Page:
The First Lady harvesting vegetables from a previous White House garden.

Michelle Obama’s Let’s Move! Initiative is meant to spark discussion about healthy eating habits for children. Part of her initiative has involved the kitchen garden at the White House.

On Monday, the first lady was helped by school children from New York, Pennsylvania and North Carolina in planting potatoes, spinach, broccoli, carrots, radishes and onions at her fourth annual spring planting. Children from local Washington D.C. schools also helped with the planting.

The children who were selected to help with the White House garden this year had written to Mrs. Obama about their own gardening experiences at school and in their community.

The vegetable garden is the first at the executive mansion since Eleanor Roosevelt’s Victory Garden.


If your prospects for planting a vegetable garden are limited by insufficient space or an unworkable area, consider the possibility of harvesting fresh, organic vegetables from containers. A window sill, a patio, a balcony or your back doorstep are all sufficient spaces for a container-based mini-garden. Poor soil conditions, weed control issues, and pest problems can all be overcome by growing a garden in containers. metaphysical

Almost any vegetable that grows well in a traditional garden will also do well in a container. Vegetables that are well-suited for container gardening include tomatoes, peppers, eggplant, green onions, beans, lettuce, squash, radishes and parsley. I’ve also seen potatoes and asparagus successfully grown in a container garden. It doesn’t matter what kind of soil you have, because you’ll mix your own. This is extremely simple and requires just three ingredients.

* Peat Moss
* Compost
* Vermiculite

Just mix these three ingredients in equal proportions and you have the perfect soil for growing your veggies. The peat moss makes it light and loose; the vermiculite helps it retain moisture (necessary in our arid climate), and the compost loads the soil with the nutrients your plants need. These products can all be found at your local garden center, and the mixture can be placed in any kind of container you choose – just make sure it has adequate drainage.

If you need a good reason to plant an organic garden, here are ten.


1. A garden gives you a great reason to be outside. On average, we spend as much as 90 percent of our time inside. Here in Colorado, this has resulted in epidemic rates of  Vitamin D deficiency. Start a garden and get some sunshine.

2. There is a move to eat food grown locally. Our food travels an average of 1,400 miles to reach us; on the other hand, you can’t get more local than your own backyard!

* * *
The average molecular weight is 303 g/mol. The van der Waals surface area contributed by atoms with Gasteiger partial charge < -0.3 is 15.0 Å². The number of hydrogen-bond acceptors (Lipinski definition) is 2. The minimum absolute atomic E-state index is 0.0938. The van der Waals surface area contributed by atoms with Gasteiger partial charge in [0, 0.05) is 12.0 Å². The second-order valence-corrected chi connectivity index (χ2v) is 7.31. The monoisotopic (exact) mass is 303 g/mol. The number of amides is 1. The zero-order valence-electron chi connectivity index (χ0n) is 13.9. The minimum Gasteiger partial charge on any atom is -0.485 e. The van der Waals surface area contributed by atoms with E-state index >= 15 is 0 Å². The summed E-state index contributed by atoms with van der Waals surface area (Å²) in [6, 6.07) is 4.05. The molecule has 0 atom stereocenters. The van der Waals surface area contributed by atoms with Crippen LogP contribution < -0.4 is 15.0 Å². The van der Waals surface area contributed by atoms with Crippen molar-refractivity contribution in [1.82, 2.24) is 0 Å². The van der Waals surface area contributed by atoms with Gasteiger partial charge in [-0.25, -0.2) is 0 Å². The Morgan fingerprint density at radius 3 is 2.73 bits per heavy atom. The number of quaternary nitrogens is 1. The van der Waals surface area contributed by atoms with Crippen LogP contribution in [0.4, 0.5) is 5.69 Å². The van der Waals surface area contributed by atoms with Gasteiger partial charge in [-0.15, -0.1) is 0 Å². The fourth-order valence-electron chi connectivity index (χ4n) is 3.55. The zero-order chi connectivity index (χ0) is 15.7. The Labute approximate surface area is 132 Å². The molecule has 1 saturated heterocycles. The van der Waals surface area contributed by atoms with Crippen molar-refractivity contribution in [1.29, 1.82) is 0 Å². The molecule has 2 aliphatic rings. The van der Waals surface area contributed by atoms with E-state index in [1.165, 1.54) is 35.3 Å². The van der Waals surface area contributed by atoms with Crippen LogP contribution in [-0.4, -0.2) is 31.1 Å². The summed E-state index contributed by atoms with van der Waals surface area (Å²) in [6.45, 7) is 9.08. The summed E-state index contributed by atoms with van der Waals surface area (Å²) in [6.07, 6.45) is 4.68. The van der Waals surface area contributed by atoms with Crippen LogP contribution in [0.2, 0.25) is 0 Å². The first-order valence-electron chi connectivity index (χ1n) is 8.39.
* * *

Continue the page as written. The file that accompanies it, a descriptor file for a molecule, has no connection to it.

3. How do you know how fresh your vegetables are (or how nutritious)? A vegetable grown in nutrient-rich soil and picked ripe is much tastier and more nutritious than a vegetable that was picked unripe two weeks ago and shipped across the country. Not to mention, the only person who’s touched the home-grown veggie is you, and there is no “food-grade wax” covering the beautiful produce.

4. Growing your own food gives you the chance to try vegetable varieties you can’t find in the store. Supermarket produce varieties are limited to those that have a long shelf life, can withstand shipping, and are uniform in appearance. That means you are missing out on a wide variety of delicious if not so sturdy fruits and vegetables.

5. Prevent some pollution. The chemicals and non-sustainable farming practices used to grow non-organic crops are contributing greatly to the contamination of the earth. Even organic crops that are shipped by truck contribute to carbon monoxide emissions and fuel consumption.

6. Get some exercise in the great outdoors.  Hauling a wheelbarrow can burn 340 calories per hour, raking, 292 calories, weeding, 306 calories, and general gardening, 272 calories.

7. You can contribute to sustainability. Gardening organically means nourishing the soil that grows the food that nourishes you and creating a backyard eco-system that attracts and supports beneficial wildlife in a balanced way.

8. Get your kids to love vegetables. Kids who grow vegetables are more likely to eat vegetables. This is also a good way to foster a child’s connection with food, seasons and the rhythms of life cycles. They’ll quickly learn that food doesn’t come from a box, it comes from the earth.

9. You will save money. Even in our arid climate, a garden designed to use less water will give hundreds of dollars of produce for a relatively small investment.

10. And finally, you’ll feel really good about what you’ve accomplished. There’s nothing quite like preparing and eating food you’ve grown yourself.